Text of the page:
Gardens and Heritage of West Cork

Posted by The Skibbereen Eagle | November 27, 2015 0

Dingle-County-KerryWant to kick back a bit in Ireland’s scenic destination of West Cork on the Wild Atlantic Way? Here is a suggested itinerary based in scenic Skibbereen, the hub of West Cork, exploring exquisite gardens and heritage sites.


Travel to Inish Beg Estate in Baltimore, West Cork and take a tour of the beautiful Inish Beg Gardens. Reached by a stone bridge off the Skibbereen to Baltimore road in West Cork, Inish Beg is a 97-acre organic estate in the River Ilen estuary. The extensive gardens and woodlands have even been selected as one of the 100 Best Gardens in Ireland (Liberties Press, 2011) as have Glebe Gardens in Baltimore. Walled, sunken, formal and woodland gardens at Inish Beg provide a range of unspoiled habitats with bird hides, ponds, and 5km of marked walks.Baltimore



Explore Skibbereen’s Heritage Centre or have a picnic lunch at Lough Hyne if the weather’s fine. Then take a tour of Glebe Gardens, which includes romantic flower borders, an herb garden, courtyard gardens and the Harold Barry Walk which meanders through a small woodland to a disused – now flooded – railway cutting, with an abundance of fish, fauna and fowl.

Over the bridge is the path to the wild flower meadow and the amphitheatre beyond; a venue for music and drama.  The organic gardens at the Glebe are an ideal destination for both food lovers and garden enthusiasts alike.

After a spot of lunch in any of Baltimore’s renowned restaurants, head for Dún na Séad Castle. Built in 1215 by an Anglo-Norman named Sleynie, it became the chief residence of the O’Driscoll clan for 300 years, and was the centre for their trading and piratical activities. In 1631 the castle narrowly escaped attack by a band of Algerian pirates, who landed in Baltimore and took 107 captives to a life of slavery in North Africa. In 1649 it became a garrison for Cromwellian troops, before declining into a state of ruin. baltimore (1)

In 1997 the extensive task of restoration began, which restored the castle to its former splendour. Visitors have a commanding view of the harbour and islands from the battlements and can peruse its 800-year history and archaeological finds.


In the village of Castletownshend, close to Skibbereen, visit Drishane House & Garden, and St Barrahane’s Church. Drishane House, built by Thomas Somerville, circa 1780 and home to successive generations of Somervilles, is a unique and timeless house containing portraits, objets d’art, and memorabilia of the family collected over 300 years. Edith Somerville who loved it and spent almost all her life there, left a strong imprint on the house and gardens. Explore magical paths through 18 acres of informal woodlands and gardens with spectacular coastal views, specimen trees, rare plants, swathes of daffodils and bluebells in spring, and montbretia in summer. Edith Somerville wrote in collaboration with her cousin “Martin Ross” (Violet Martin) under the pseudonym “Somerville and Ross”. Together they published a series of fourteen stories and novels, the most popular of which were The Real Charlotte, and The Experiences of an Irish R. M., published in 1899. drishane houseCastletownshend-01Castletownshend-and-Church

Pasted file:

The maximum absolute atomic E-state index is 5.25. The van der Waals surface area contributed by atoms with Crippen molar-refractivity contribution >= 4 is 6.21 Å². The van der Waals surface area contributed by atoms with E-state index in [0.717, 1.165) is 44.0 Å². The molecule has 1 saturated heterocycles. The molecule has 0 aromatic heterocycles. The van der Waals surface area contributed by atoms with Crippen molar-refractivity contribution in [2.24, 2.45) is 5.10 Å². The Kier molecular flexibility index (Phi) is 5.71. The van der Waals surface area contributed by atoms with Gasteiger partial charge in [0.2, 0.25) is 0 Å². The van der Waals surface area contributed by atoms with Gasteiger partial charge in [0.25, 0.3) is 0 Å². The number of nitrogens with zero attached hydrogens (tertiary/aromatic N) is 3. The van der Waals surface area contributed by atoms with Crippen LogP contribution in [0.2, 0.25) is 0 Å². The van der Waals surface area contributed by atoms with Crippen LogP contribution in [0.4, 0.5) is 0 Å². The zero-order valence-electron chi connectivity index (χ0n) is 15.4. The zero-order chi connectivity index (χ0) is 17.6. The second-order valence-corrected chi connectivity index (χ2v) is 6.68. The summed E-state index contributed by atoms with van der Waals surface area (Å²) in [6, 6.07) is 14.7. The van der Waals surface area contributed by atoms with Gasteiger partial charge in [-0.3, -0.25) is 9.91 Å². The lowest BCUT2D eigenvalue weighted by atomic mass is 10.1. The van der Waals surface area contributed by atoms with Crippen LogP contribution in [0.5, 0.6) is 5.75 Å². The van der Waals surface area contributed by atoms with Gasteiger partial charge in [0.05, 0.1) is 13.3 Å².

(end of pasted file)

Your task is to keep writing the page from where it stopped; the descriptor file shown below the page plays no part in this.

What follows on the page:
Take a tour of St Barrahane’s Church, which was built in 1826 by architect James Pain at a cost of £1,384, and used stone from Horse Island. There are 52 steps up to the church – one for every Sunday of the year, while the church boasts three magnificent windows by the famous stained-glass artist Harry Clarke (1899-1931).


Visit the Sky Garden at Lissard Gardens in Skibbereen. Within this 150 acres of gardens, ponds and woodlands is the Sky Garden, designed by the famous American artist/landscaper, James Turrell. This huge grass lined crater is entered through a tunnel to the centre of the bowl where visitors are welcome to lie on a stone plinth and gaze up at the sky – by all accounts an experience to be cherished. WildAtlanticWayDurseyLissArdEstatecrater liss-ard-aerial

Continue along the Wild Atlantic Way route north towards the Beara Peninsula, or south towards Kinsale, and be sure to visit the stunning Signature Points of Dursey Island and Mizen Head on your travels too.

The Skibbereen Eagle

In 1898, to widespread bemusement, a small Provincial Newspaper in an equally small town in the South West corner of Ireland sonorously warned the Czar of Russia that it knew what he was up to and he should be careful how he proceeded for “The Skibbereen Eagle” was wise to his game and in future would be keeping its eye on him! It is doubtful that Nicholas II, Emperor and Autocrat of All the Russias, even noticed the Eagle’s admonitions but as history soon proved he should have paid closer attention to the Eagle’s insightful opinions!

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